Also, the Islamic Republic is a theocracy: The most senior officials need to report face-to-face to their master. Jalili, an ill-tempered, narrow-minded, one-legged veteran of the Iran-Iraq war, lost face after a disastrous meeting in Geneva in October 2009, when he tentatively agreed to a nuclear-fuel swap, only to see the supreme leader, Ali Khamenei, bat the deal down from Tehran. So no matter how well rehearsed, Jalili would need time for his boss to digest what was demanded and offered. In any case, as long as the Iranians were polite, we were going to have two meetings. And so there is another get-together scheduled for May 23 in Baghdad.
The odds are high, however, that the next session will lead to no diplomatic yellow-brick road. Round two could be a success, and lead to a round three, if Khamenei agreed to do five things: (1) Stop all uranium enrichment to 20 percent purity, which is near bomb-grade; (2) ship abroad the entire stockpile of 20 percent enriched uranium; (3) close the Fordow enrichment facility, which is buried under a mountain near the clerical city of Qom; (4) allow inspectors from the International Atomic Energy Agency immediate and unfettered access to any suspected nuclear site; and (5) permit the IAEA to install devices on centrifuges for monitoring uranium-enrichment levels. Khamenei is, to say the least, unlikely to agree to this.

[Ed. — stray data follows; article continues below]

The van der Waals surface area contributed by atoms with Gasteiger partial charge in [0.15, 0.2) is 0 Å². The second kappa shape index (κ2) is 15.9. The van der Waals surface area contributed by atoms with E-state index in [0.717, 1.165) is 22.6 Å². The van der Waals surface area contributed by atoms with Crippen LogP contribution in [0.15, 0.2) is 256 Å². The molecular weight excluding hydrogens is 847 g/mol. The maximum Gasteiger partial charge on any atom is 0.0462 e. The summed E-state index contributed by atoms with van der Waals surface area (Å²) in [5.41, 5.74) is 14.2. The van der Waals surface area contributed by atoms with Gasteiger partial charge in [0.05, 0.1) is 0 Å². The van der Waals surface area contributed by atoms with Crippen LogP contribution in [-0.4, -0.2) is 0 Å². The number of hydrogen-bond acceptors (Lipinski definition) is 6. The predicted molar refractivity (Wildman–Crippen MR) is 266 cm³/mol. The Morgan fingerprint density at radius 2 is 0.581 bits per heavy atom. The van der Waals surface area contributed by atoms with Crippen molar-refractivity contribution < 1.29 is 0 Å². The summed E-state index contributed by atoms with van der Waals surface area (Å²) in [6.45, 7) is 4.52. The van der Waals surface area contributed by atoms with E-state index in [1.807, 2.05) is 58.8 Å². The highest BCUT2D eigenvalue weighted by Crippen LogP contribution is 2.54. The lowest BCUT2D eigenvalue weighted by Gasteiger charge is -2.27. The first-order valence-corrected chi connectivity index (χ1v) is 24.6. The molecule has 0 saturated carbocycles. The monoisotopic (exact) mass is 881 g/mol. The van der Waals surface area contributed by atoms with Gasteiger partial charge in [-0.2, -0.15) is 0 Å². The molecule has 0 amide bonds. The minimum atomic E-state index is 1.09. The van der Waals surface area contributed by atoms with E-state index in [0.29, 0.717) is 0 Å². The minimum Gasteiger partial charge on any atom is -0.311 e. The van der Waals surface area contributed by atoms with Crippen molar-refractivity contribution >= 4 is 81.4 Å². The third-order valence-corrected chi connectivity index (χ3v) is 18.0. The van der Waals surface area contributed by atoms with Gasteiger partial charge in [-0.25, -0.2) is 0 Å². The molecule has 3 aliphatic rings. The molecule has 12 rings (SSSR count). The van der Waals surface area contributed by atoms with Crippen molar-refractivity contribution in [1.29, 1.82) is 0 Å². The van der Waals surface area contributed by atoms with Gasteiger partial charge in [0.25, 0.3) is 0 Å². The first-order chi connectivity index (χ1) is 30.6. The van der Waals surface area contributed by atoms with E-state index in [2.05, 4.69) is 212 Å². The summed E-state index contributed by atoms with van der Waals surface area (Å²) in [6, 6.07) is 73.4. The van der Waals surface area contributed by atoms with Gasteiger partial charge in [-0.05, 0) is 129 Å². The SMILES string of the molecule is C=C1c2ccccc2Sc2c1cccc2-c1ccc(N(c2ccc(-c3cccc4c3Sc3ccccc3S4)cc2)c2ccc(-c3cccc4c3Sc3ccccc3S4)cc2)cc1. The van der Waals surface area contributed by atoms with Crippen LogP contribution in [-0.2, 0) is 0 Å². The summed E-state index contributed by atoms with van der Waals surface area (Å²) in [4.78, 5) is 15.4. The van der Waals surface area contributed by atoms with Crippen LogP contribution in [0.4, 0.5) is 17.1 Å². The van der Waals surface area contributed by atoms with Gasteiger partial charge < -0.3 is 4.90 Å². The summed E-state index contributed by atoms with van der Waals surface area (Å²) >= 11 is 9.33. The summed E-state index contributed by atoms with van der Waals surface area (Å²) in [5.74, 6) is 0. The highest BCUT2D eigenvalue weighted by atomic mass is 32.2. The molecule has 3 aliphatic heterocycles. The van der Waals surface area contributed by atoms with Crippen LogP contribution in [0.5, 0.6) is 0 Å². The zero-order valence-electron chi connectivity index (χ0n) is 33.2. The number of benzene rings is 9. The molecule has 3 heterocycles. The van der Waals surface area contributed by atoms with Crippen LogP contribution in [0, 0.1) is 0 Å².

It’s worth stressing that it is a serious mistake to allow Khamenei and his Revolutionary Guards, who oversee terrorist operations and the nuclear program, any domestic enrichment capacity. This was the position of the Obama administration and our Western European allies. Now that consensus has apparently collapsed because Iranian agreement seems impossible. Khamenei’s determination to keep advancing uranium enrichment despite increasingly severe sanctions has paid off. Tehran has enough low-grade, 3.5 percent enriched uranium stockpiled to produce at least one, soon two, nuclear weapons.
Reuel Marc Gerecht is a senior fellow at the Foundation for Defense of Democracies.
The above article will be published in The Weekly Standard Magazine’s issue on April 30th, 2012 (Vol. 17, No. 31) and is available at weeklystandard.com.